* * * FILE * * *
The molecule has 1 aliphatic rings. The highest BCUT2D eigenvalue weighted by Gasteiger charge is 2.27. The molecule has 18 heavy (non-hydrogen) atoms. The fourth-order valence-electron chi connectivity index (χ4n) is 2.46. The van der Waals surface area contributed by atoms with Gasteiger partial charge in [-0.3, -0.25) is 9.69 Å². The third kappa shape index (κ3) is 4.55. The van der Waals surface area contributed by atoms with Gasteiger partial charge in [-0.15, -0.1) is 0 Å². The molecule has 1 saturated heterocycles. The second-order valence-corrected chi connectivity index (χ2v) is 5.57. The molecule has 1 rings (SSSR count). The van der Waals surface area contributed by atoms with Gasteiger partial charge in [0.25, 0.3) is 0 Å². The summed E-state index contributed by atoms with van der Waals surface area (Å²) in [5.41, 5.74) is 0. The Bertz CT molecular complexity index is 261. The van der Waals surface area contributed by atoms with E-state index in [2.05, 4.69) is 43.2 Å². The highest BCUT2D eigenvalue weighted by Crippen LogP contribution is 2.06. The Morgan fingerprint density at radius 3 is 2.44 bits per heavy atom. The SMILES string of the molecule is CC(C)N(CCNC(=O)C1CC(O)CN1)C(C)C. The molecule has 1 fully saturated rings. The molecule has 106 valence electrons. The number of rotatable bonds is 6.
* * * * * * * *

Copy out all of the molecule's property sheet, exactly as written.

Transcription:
The molecule has 1 aliphatic rings. The highest BCUT2D eigenvalue weighted by Gasteiger charge is 2.27. The molecule has 18 heavy (non-hydrogen) atoms. The fourth-order valence-electron chi connectivity index (χ4n) is 2.46. The van der Waals surface area contributed by atoms with Gasteiger partial charge in [-0.3, -0.25) is 9.69 Å². The third kappa shape index (κ3) is 4.55. The van der Waals surface area contributed by atoms with Gasteiger partial charge in [-0.15, -0.1) is 0 Å². The molecule has 1 saturated heterocycles. The second-order valence-corrected chi connectivity index (χ2v) is 5.57. The molecule has 1 rings (SSSR count). The van der Waals surface area contributed by atoms with Gasteiger partial charge in [0.25, 0.3) is 0 Å². The summed E-state index contributed by atoms with van der Waals surface area (Å²) in [5.41, 5.74) is 0. The Bertz CT molecular complexity index is 261. The van der Waals surface area contributed by atoms with E-state index in [2.05, 4.69) is 43.2 Å². The highest BCUT2D eigenvalue weighted by Crippen LogP contribution is 2.06. The Morgan fingerprint density at radius 3 is 2.44 bits per heavy atom. The SMILES string of the molecule is CC(C)N(CCNC(=O)C1CC(O)CN1)C(C)C. The molecule has 1 fully saturated rings. The molecule has 106 valence electrons. The number of rotatable bonds is 6.